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Redbull-1 is correct, the codes are based on mileage and the amount of demand that is placed on your car that the computer calculates. If you barely drive the car the computer is aware of that and it can calculate when parts are apart to go out and need replaced. I drive my accord all of the time and I am very demanding of it, I hot rod it all of the time and I have or 80,000 miles on it and its only a 2007. I get codes all of the time, but my wife in her accord, she drives it nice and gently and hardly ever gets maintenance codes. What I have always done on my honda's is I always wait for it to say 30% oil life then I change it and take care of what codes it says when resetting the oil life indicator. What's great about the oil life indicator is that it is calculated by the computer to say you money on oil changes if you don't need new oil. If you drive the engine hard all of the time you will use more of the oil life and if you drive normal you use less of the oil life, and the computer displays what it thinks the oil life is to you so that you don't have to replace the oil every 3,000 or 5,000 or 7,000 miles, you just replace it at whatever percentage of oil life that you choose, I change mine when it says 30% verses every 5,000 miles.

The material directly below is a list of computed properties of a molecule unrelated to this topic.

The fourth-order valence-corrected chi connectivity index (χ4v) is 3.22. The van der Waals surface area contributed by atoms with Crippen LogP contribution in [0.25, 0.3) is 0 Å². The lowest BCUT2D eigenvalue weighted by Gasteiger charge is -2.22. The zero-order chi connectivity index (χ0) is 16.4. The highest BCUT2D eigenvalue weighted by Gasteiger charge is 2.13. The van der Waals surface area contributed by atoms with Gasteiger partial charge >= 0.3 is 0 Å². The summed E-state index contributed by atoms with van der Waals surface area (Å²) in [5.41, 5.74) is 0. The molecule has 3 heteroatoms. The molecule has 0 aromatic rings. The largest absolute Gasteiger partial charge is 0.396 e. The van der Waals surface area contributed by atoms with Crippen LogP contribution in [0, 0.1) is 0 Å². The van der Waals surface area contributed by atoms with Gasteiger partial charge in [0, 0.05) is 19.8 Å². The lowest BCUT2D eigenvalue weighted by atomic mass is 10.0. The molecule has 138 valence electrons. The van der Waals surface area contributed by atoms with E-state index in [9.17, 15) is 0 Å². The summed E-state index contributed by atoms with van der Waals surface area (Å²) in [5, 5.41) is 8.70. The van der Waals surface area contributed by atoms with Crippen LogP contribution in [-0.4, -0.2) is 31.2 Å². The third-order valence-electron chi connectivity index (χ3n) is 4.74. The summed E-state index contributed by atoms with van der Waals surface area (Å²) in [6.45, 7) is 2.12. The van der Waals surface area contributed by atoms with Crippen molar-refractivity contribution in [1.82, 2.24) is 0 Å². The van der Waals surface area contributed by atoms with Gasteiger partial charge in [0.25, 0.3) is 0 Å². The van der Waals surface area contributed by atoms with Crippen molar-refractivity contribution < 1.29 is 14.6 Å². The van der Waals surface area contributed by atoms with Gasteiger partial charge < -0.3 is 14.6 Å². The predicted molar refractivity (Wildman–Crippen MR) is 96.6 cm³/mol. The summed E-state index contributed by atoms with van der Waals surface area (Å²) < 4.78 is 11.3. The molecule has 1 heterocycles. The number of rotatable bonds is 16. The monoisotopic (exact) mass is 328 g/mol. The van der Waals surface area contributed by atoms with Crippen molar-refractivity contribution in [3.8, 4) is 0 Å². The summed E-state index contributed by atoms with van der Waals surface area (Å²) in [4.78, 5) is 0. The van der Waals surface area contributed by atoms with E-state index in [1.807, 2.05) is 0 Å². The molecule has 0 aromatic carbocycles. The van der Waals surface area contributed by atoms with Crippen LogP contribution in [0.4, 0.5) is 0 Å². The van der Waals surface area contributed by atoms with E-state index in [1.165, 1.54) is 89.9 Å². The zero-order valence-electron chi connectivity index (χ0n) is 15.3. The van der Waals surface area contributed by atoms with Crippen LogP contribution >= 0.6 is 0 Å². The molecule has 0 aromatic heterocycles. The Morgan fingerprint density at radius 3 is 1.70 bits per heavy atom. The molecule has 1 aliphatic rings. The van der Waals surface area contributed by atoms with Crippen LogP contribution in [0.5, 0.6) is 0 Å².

Since you are at 26,000 miles, as you approach 30,000 miles, the engine air filter and the cabin pollen filter codes will come up next. If you live in dusty or dirty areas, you probably should change the filters every 15,000 miles even if there are no codes. Generally, the code to rotate the tires come on around every 10,000 miles. With or without codes, still good to check all fluid levels and car components when every now and then.
If you have an automatic, a lot of people change the transmission fluid every 30,000 miles, as Honda hasn't seem to be able to get their automatics right for some years now. People do this more as a precautionary preventive maintenance. The code for the transmission fluid is not scheduled to come on for quite some time.
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